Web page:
Fences Summary and Analysis of Act I, scene 2


It is Saturday morning. The scene begins with Rose singing softly, “Jesus, be a fence all around me every day / Jesus, I want you to protect me as a I travel / on my way.” Troy is grumbling about people who play the lottery and people who squander their winnings. He is especially disdainful of a black man named Pope who won a large sum in the lottery and used it to finance a restaurant. Troy feels as though Pope has sold out the black community by giving poor service to his black clientele while catering to white people. The numbers, Troy says, “Ain’t done nothing but make a worser fool out of him than he was before.”

He grumbles about Cory being lazy. Rose tells him that Cory went to football practice, but Troy swears he only wanted to avoid working on building the fence in their yard. Troy insists that Cory “ain’t done a lick of work in his life.” Rose tells Troy to go back into the house and get a new cup of coffee to correct his mood. Troy grumbles that he is the one to always take the blame for other people’s shortcomings.

Gabriel enters, singing. Gabe is Troy’s brother. He is mentally disabled because of an injury suffered as a soldier in World War II. He now has a metal plate in his head. Gabe believes that he is the archangel Gabriel. He carries a trumpet on a string around his neck. He says that St. Peter has Troy's name in his book in heaven and Gabe is prepared to blow the trumpet to announce the coming of heaven to earth.

Gabe sells fruit out of a basket for extra money and is always proud of the few quarters he is able to collect from those that feel sorry for him. Gabe feels that Troy is always mad at him for some reason, though Troy denies this. Gabe asks Troy if he is mad at him for moving to Miss Pearl’s house. He tells Troy, “I just moved over to Miss Pearl’s to keep out from in your way. I ain’t mean no by it.” Gabe, however, is proud of his room and his independence.

Rose offers Gabe breakfast, but he says that “Aunt Jemimah” came by and cooked him “a whole mess of flapjacks.” He shows Troy his quarters and tells him that he is going to buy a new horn to announce the opening of heaven’s gates. He tells Troy that he hears the “hellhounds” and that he has to chase them away. Gabe runs off to chase the noise that he believes he hears.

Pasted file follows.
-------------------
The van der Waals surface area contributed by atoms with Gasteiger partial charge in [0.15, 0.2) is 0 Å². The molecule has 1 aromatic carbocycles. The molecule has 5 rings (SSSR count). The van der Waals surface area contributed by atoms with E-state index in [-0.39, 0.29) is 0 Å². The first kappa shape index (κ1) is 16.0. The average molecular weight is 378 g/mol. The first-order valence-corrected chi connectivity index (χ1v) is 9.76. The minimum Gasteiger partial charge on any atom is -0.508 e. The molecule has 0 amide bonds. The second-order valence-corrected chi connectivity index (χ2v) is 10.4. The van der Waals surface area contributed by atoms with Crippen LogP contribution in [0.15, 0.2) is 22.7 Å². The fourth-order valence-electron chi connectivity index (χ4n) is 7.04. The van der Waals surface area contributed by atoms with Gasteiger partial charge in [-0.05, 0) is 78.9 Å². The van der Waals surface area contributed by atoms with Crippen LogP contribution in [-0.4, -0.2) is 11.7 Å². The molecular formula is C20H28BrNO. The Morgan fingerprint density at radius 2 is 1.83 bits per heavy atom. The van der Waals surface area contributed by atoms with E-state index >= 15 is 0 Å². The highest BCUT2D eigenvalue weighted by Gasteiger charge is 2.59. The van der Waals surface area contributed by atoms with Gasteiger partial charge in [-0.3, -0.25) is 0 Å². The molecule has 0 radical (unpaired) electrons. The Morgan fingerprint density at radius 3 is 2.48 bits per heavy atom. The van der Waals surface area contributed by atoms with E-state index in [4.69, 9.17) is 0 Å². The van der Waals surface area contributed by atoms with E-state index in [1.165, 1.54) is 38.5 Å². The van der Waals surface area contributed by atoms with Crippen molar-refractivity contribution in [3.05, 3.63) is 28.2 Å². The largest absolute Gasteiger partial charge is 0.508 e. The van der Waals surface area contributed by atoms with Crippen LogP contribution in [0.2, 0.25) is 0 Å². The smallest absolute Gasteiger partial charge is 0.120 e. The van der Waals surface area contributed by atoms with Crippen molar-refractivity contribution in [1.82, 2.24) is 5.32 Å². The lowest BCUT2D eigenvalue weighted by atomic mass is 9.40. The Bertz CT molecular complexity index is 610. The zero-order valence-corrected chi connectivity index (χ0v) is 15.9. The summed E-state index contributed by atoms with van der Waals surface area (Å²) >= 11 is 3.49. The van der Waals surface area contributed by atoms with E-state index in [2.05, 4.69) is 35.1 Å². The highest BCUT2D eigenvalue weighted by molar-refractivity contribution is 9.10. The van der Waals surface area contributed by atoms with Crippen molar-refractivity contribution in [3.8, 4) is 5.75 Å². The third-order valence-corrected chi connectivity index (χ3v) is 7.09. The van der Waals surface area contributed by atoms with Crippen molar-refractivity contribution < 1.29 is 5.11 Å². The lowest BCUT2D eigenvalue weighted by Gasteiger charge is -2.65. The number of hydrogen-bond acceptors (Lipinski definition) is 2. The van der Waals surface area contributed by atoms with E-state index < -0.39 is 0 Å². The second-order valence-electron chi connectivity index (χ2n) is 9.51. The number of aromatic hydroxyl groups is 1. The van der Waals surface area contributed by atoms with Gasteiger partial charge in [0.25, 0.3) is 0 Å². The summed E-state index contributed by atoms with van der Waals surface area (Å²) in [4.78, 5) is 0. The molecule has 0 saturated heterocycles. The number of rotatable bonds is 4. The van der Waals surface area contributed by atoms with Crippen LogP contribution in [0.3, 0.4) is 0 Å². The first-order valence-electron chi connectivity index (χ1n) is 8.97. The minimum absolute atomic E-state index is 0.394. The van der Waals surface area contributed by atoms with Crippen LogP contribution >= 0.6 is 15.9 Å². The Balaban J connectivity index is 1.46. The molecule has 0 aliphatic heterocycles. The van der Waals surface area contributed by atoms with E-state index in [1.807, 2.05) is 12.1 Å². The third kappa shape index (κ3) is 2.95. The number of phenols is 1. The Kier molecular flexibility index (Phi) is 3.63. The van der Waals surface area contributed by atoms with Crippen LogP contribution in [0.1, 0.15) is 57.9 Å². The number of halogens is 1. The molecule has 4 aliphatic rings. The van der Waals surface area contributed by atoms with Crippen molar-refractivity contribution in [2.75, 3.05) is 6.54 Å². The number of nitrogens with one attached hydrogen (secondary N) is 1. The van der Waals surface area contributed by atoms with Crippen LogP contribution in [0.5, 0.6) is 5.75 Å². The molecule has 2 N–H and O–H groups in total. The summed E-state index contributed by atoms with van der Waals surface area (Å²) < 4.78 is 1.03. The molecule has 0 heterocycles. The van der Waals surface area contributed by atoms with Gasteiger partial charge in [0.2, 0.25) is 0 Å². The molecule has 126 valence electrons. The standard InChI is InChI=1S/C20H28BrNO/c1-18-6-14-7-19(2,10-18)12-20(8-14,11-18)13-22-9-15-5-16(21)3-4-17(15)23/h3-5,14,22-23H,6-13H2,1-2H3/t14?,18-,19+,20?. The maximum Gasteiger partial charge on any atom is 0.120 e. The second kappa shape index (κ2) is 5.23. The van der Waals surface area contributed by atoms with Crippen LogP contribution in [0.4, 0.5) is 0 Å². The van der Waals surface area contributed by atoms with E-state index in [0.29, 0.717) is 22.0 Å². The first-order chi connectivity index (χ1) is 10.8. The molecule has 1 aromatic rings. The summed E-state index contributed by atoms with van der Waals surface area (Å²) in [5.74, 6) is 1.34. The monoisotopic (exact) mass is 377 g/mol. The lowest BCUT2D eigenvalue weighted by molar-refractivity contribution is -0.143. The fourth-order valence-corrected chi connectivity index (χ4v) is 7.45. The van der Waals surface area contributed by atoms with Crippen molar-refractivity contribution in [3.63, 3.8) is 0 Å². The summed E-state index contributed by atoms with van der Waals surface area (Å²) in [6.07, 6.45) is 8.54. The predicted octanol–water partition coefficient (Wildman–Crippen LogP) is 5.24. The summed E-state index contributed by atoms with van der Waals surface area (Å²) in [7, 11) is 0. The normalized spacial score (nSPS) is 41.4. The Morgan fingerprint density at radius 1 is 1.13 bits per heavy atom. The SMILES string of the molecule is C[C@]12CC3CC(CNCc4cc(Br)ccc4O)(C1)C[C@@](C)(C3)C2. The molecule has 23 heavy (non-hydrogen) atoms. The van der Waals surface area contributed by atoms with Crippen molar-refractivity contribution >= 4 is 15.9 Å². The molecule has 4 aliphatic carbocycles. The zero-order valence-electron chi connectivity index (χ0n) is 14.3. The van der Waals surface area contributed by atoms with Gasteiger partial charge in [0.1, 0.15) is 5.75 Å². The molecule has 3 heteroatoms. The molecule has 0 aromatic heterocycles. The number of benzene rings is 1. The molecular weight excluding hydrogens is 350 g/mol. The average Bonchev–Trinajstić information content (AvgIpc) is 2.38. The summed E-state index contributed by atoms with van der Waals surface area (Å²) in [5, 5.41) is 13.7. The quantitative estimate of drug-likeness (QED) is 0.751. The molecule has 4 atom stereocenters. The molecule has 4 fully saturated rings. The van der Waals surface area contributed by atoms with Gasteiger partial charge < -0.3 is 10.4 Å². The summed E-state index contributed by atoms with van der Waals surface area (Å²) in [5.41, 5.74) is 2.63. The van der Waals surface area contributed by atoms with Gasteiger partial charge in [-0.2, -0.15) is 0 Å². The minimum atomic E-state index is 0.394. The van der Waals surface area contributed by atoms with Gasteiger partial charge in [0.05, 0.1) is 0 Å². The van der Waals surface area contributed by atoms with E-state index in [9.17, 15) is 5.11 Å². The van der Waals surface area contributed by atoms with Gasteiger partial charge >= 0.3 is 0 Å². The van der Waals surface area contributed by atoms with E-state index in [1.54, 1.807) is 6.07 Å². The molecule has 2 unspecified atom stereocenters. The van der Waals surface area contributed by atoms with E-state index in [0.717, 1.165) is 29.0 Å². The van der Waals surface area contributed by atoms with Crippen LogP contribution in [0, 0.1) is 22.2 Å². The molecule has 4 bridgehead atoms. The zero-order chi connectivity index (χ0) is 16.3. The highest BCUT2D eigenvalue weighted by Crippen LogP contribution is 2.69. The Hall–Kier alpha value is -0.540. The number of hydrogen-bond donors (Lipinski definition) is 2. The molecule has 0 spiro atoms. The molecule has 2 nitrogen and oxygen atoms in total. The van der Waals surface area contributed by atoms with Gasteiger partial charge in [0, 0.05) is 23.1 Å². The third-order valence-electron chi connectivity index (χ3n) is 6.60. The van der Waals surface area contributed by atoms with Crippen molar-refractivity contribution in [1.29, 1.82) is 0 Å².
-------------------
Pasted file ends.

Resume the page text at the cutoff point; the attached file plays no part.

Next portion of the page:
Rose is concerned that Gabe isn't eating right in his new lodgings. Troy says he has done all he could for Gabe and that he does not deserve to be in some state hospital. Troy is concerned for Gabe’s freedom, wishing him to live a peaceful life after what happened to him in the war. “Man go over there and fight the war…messin’ around with them Japs, get half his head blown off…and they give him a lousy three thousand dollars. And I had to swoop down on that.”

Rose doesn’t want Troy to go into the controversy over the money, but Troy reminds her that it is only because of Gabe’s three thousand dollars that he was able to buy the house they now live in. It is apparent that Troy feels a measure of guilt over using the money for the house, though his intentions were clearly noble; he wanted to take care of his brother and provide a place for him to live. That Gabe has now moved out of the house for which he paid is another source of Troy’s guilt. He tells Rose that if it weren’t for Gabe’s monthly disability checks, “I wouldn’t have a pot to piss in or a window to throw it out of. And I’m fifty-three years old. Now see if you can understand that!” Troy leaves the yard to go to the Taylors’ house and listen to the ball game.